You can try using electrical tape instead of brazing, but it will not hold up well for long. Still, it could be a substitute for brazing. This would be helpful to those who do not have access to a torch suitable for brazing the wire rope.

Step 2: Insert the Wire Rope in the Chain

Bend the wire rope at its middle and slip one end through the end link in the chain.

Step 3: Push the Ends of the Wire Rope Through the Wheel Slot

The graphic is a cutaway view of your wheel and tire.

Place a piece of cardboard on the snowy ground. Reach around to the inside of your drive wheels. You may have to remove any full wheel cover hubcaps on your drive wheels. Stick the two ends of the wire rope through one of the slots in your wheel. Pull the free end of the chain around the circumference of the tire. Place the two ends of the wire rope through the end link in the chain. Put the two ends of the wire rope through the clamp. Snug it up. Tighten the clamp with your wrench. Double check to make certain these emergency chains will not interfere with your disc brake calipers, if you car has disc brakes on its drive wheels. Do not use these chains if they do not clear your disc brake calipers.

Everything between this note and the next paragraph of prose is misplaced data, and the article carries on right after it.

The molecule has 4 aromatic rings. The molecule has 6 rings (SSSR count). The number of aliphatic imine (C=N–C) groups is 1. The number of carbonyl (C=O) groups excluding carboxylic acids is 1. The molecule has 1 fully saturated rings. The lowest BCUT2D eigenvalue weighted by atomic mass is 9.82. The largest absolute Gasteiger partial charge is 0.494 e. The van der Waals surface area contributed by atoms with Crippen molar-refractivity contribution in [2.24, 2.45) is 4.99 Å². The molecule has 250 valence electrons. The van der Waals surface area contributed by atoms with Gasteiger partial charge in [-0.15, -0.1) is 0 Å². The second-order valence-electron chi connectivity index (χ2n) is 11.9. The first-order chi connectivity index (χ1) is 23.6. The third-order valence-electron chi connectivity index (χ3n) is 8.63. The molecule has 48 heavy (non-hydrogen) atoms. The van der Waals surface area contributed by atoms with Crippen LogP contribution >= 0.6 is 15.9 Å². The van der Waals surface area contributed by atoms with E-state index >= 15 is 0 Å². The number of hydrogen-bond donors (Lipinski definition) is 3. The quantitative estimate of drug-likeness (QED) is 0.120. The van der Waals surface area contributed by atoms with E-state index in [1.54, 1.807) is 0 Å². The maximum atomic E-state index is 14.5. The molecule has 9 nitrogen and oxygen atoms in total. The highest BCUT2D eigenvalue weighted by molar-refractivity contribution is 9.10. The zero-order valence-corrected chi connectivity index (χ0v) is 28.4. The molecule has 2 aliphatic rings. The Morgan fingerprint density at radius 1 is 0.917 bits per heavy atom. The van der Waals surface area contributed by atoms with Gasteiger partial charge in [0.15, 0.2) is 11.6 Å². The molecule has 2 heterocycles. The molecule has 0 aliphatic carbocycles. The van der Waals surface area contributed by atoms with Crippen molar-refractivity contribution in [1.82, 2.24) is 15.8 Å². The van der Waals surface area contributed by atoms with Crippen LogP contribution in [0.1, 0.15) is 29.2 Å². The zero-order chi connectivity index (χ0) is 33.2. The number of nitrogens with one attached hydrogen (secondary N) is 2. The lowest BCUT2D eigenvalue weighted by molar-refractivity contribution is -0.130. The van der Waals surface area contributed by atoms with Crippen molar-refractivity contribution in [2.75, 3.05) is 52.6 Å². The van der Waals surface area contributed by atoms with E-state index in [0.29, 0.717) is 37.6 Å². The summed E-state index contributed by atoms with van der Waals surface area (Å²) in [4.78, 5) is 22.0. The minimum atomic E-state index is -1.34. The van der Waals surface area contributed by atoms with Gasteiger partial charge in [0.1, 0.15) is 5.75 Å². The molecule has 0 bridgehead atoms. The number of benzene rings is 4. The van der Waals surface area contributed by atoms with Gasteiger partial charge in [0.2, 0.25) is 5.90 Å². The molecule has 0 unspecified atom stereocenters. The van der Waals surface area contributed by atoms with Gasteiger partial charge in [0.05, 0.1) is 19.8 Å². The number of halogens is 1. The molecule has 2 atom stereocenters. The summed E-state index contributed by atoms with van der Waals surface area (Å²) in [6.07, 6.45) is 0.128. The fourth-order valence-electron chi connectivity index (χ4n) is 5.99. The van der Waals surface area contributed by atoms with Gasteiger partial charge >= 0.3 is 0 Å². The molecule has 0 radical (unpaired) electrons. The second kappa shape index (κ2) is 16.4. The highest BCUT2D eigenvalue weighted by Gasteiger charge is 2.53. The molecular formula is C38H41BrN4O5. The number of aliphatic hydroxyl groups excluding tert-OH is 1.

Get into your car and start your engine. Apply a little pressure on your car's accelerator, but do not spin the wheels. The emergency chain will grab once on each rotation of the wheel, but that is enough to get you out of some otherwise difficult situations.